As libraries continue to extend their mission to support their users, what can analytics and assessment do to uncover patterns, surface needs and outline solutions?
It really depends on the individual library or institution and its needs. A data point can mean different things to different libraries. Where EBSCO can lend a hand is to help libraries understand where they stand amongst their peers and benchmark their successes, based on data. Do they need to add to their collections, increase their staffing, promote themselves more, improve their interfaces, or update their websites? These are all questions that we can help answer, helping libraries deliver their mission.
Your background includes working at institutions including Caltech, University of Southern California and the Claremont Colleges. How will this experience help support your work at EBSCO?
Because of my experience, I’m fully aware of what libraries need to provide when it comes to reporting big data and the types of questions they may have while compiling these reports. I have a sense of the services and systems that are needed and can really speak their language. My broad perspective can help translate what libraries are asking for and hopefully help bridge the gap of what they should be asking for, especially if they are not aware of what’s possible. I also have some great experience working with my local public library as a trustee, so I understand the challenges that public libraries face.
You seem to have a passion for supporting the field of library services. How does the move to digital (content, services, etc.) impact libraries and academic institutions overall?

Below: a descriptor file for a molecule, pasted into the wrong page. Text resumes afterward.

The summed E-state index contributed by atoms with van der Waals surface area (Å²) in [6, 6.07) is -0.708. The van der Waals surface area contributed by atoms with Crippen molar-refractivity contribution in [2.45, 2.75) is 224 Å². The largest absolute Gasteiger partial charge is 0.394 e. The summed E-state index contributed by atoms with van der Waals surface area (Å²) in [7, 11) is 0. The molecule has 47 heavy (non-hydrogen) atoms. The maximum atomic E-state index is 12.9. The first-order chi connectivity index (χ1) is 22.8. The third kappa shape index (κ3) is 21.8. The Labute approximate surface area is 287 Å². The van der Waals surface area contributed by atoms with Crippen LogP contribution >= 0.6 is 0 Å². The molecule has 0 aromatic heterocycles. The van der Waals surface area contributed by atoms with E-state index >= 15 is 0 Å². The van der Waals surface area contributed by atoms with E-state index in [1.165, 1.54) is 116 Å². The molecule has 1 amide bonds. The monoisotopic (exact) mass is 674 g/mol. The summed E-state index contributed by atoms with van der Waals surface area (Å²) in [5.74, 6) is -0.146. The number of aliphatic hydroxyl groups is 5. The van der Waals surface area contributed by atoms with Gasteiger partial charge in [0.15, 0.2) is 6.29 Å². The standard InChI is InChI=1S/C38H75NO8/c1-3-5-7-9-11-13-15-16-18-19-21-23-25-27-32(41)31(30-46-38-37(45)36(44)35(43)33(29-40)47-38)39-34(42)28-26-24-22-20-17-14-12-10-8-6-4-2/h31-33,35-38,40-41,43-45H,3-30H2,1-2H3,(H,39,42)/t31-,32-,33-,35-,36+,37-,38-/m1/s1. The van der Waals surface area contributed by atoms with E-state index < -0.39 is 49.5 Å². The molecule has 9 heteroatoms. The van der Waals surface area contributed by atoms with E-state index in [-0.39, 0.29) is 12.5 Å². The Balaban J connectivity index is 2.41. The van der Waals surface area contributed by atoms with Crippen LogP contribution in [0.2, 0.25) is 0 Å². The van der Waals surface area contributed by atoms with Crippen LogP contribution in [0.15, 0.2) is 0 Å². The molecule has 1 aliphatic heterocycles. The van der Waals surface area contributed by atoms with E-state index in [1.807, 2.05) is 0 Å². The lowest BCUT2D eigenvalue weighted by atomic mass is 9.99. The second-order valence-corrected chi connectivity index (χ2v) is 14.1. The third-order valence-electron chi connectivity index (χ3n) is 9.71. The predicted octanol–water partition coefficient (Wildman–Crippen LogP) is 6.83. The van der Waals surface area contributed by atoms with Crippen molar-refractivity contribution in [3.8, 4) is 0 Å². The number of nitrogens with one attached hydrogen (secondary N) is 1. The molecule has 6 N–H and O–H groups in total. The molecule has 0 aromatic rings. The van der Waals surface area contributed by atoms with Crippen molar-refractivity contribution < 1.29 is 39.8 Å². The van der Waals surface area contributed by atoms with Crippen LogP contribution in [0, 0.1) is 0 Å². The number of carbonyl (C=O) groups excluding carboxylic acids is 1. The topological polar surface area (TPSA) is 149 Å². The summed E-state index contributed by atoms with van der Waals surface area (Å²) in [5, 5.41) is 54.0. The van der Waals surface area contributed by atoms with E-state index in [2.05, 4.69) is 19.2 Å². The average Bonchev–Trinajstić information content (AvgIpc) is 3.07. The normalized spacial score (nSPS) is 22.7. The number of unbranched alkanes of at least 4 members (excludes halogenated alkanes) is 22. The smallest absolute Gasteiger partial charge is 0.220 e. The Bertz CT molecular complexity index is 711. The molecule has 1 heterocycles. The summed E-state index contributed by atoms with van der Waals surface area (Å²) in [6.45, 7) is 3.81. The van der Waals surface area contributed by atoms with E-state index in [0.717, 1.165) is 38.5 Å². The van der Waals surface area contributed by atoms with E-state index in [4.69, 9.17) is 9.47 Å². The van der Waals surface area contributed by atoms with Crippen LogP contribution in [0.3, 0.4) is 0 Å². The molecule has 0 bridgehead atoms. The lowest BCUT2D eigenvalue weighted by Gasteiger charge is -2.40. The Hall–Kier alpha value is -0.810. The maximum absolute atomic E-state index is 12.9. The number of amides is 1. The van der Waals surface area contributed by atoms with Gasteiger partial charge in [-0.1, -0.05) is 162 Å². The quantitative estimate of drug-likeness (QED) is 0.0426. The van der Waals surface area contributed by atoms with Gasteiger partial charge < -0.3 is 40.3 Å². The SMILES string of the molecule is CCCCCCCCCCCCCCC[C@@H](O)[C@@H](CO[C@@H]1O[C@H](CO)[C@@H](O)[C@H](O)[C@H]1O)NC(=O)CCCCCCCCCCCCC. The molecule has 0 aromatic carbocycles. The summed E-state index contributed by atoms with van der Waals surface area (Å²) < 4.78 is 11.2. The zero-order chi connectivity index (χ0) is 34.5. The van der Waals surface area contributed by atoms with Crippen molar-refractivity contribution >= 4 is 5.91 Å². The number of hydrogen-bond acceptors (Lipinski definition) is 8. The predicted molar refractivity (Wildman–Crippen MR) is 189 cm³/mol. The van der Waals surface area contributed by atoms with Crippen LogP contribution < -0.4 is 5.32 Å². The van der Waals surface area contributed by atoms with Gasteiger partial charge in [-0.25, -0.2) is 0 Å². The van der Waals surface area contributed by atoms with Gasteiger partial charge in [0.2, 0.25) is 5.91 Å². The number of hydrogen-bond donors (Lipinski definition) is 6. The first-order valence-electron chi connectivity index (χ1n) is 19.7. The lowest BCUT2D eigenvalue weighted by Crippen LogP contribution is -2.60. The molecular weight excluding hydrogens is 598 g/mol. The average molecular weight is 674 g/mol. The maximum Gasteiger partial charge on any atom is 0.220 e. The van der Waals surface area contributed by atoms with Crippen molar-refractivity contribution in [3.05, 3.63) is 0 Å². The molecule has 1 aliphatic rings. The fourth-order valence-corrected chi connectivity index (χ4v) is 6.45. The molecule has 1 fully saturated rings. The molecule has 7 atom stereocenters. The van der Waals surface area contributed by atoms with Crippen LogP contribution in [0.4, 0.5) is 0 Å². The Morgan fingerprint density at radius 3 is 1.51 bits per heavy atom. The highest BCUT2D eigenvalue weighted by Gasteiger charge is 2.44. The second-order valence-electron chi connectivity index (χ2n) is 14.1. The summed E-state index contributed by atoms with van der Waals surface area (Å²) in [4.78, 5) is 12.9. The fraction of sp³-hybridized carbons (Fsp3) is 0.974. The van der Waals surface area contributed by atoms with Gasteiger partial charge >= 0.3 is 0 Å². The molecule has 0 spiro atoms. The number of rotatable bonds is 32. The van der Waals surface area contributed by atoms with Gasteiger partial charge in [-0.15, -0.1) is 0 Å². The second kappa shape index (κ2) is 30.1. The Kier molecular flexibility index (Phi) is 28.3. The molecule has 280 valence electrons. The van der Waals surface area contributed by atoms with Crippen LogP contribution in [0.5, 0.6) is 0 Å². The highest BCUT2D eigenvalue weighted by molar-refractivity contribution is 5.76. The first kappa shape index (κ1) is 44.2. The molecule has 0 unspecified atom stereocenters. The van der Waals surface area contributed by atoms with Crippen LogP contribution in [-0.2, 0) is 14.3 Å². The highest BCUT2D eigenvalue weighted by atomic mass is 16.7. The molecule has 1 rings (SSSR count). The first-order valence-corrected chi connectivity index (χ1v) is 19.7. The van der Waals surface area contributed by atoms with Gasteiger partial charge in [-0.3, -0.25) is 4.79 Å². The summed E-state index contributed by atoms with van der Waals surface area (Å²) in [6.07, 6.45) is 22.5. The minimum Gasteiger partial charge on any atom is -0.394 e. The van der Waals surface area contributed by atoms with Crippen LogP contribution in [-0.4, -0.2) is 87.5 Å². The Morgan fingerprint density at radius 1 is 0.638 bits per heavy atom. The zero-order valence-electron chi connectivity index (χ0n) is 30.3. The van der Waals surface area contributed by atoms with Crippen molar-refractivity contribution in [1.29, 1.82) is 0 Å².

Most libraries have nearly completed the transition to digital. This transition makes data collection easy and more straightforward. If you’re providing a resource online rather than in print, it’s far easier to track how many people use it. However, just because we can count something, doesn’t mean we can make sense of its effect on users. That’s where EBSCO can help provide greater insight into the resources and their full range of use. In this position, I’m trying to take a broad perspective and understand how we can not only measure online services, but understand the value of print collections, reference or instruction sessions, and any of the other services provided by libraries. How much money, for example, was spent on books and journals and what was the result? Does the academic library now have more faculty publications, improved student theses, or better grades for students?
Where do you see libraries in five years and what current services or technologies do you believe will influence or drive those changes?
As an industry, libraries are fundamentally behind others in terms of the prevailing technologies that we use to support our institutions, as well as the available data that can be leveraged to maximize library value. As walls dissolve and give way to more open, interoperable technologies and micro-services infrastructure, the future value of libraries will grow. As we have more refined data on which to base decisions, we can showcase this value in new and better ways. For example, we look to data often to determine if our purchases were the right ones, but we don’t often spend the time understanding the value of what we could have (or should have) brought into our collections. As we move forward, we can start to assess not just what was used, but the critical insights into “why” the resources were used and what the outcomes were from that usage. Strong analysis in this fashion can truly show the impact that libraries have on the larger academy — taking us into areas that depict the direct relationship between library usage and improved student or research outcomes.